Analysis & Opinions - The New York Times

Vague on Details, Trump Is Betting on ‘Special Bond’ With Kim to Deliver Deal

| June 12, 2018

On paper, there is nothing President Trump extracted from North Korea’s leader, Kim Jong-un, in their summit meeting that Mr. Kim’s father and grandfather had not already given to past American presidents.

In fact, he got less, at least for now. But as Mr. Trump made clear in a lengthy but vaguely worded reconstruction of their five hours of talks, none of that really matters to him.

Instead, he is betting everything on the “terrific relationship” and “very special bond” that he said he developed with the 34-year-old dictator, and Mr. Trump’s seeming certainty that they now view the future elimination of North Korea’s arsenal of atomic weapons the same way. He swatted away suggestions that the phrase “complete denuclearization of the Korean Peninsula” means something different in Pyongyang than it does in Washington.

Mr. Trump may yet prove that this time is different. This entire venture in the steamy summer in Singapore, the beating capitalist heart of Southeast Asia, is based on his conclusion that past presidents got it backward.

So he flew halfway around the world to meet the leader of one of the world’s most repressive nations on the theory that if he could win over the country’s leader with a vision of future wealth, North Korea will determine that it no longer needs its nuclear weapons. Or its missiles, its stockpiles of VX and other nerve agents or its biological weapons.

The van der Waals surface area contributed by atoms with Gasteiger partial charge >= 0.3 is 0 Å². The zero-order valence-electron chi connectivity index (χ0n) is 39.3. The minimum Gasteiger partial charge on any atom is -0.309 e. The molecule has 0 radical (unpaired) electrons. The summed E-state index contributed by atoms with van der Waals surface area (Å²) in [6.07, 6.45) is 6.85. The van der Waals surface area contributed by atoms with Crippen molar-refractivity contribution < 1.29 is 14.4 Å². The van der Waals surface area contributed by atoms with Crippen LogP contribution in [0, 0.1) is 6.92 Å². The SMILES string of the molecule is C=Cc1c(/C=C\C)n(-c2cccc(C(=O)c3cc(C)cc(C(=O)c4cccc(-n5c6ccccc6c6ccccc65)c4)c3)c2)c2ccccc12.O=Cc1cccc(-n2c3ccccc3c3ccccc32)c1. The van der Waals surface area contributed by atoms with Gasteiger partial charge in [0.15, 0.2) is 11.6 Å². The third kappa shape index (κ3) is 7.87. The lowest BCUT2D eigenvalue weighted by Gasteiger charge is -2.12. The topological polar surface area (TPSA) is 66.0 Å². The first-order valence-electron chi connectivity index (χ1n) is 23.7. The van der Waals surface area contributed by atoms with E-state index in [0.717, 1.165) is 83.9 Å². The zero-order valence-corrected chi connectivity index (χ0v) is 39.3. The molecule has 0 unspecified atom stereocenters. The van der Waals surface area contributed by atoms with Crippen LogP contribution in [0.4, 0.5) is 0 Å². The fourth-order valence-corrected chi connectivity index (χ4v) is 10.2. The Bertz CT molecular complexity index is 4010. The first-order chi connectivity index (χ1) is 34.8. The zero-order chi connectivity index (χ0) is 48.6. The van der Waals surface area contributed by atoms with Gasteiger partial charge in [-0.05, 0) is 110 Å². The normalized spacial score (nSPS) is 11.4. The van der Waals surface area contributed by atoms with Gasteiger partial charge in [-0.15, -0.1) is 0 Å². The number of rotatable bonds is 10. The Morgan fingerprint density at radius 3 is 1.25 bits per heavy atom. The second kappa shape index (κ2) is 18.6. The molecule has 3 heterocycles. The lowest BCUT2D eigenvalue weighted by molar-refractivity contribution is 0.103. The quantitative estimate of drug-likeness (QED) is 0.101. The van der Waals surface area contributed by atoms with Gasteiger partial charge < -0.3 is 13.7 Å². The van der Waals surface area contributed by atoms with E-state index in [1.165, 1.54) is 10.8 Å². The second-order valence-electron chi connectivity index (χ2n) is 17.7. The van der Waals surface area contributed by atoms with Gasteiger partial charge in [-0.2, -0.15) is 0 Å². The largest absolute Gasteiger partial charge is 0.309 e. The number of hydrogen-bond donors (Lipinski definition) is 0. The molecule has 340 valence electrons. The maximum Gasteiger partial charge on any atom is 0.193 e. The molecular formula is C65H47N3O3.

It is a huge gamble, based on the very Trumpian assumption that the force of his personality, and the deal-making skills in which he has supreme confidence, will make all the difference. Skeptics doubt that anything basic has changed and that a regime that has survived chiefly on its ability to threaten Armageddon will be willing to give up everything.

Mr. Trump says he has no doubt that Mr. Kim has made a strategic decision to give it all up. After all, Mr. Kim took an admiring walking tour of the Singapore night life on Monday night, and Mr. Trump was not exactly subtle in suggesting that Pyongyang could soon take the same development path — if only Mr. Kim traded that future for his weapons.

“I think, honestly, I think he’s going to do these things,” Mr. Trump insisted. “I may be wrong. I mean, I may stand before you in six months and say, ‘Hey, I was wrong.’” He paused a moment, realizing how out of character that would be.

For more information on this publication: Belfer Communications Office
For Academic Citation: Sanger, David.“Vague on Details, Trump Is Betting on ‘Special Bond’ With Kim to Deliver Deal.” The New York Times, June 12, 2018.

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